Graduate students can sometimes get trapped in the grind of academia — working on very specialized projects, attending conferences, presenting papers and publishing in journals. The result being that their research is often only understandable to others in their discipline.
It’s precisely for this reason that the School of Graduate Studies rolled out its new Concordia Stand-Out Graduate Research Award last summer.
“Fifty per cent of the way we evaluate the application is by looking at the ability of the author to disseminate their research to a wider (non-specialized) audience,” says Luca Caminati, the associate dean of Recruitment and Awards for the School of Graduate Studies.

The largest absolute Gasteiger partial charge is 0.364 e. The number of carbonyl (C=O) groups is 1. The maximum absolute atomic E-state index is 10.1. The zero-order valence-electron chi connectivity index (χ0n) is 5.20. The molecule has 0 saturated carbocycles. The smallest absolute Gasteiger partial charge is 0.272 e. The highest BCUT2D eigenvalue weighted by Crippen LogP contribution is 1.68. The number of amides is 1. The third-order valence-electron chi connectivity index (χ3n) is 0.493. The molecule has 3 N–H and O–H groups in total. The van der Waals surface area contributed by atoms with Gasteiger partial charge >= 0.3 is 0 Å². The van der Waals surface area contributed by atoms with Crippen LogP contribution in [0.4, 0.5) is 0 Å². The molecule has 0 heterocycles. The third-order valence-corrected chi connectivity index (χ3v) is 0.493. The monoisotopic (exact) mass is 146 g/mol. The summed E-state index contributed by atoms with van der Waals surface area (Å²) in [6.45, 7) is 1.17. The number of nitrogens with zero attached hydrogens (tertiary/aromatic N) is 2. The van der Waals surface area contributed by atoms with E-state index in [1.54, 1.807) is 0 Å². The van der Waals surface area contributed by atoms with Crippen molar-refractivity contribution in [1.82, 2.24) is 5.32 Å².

He says the Stand-Out Graduate Research Award was in part inspired by a nation-wide initiative called the Three Minute Thesis Competition (3MT), which challenges graduate students to present their academic research in a way that’s accessible to those outside of their scholarly domain.
“At its core this new award teaches students to speak about their work, which is sometimes obscure, obtuse and extremely detailed, in language more accessible to the layman,” Caminati says.
PhD engineering student Morteza Mohammadi was the first to win the Stand-out Graduate Research Award, which was presented during the summer 2014 semester.
The following are the winners for the 2014–15 fall and winter terms...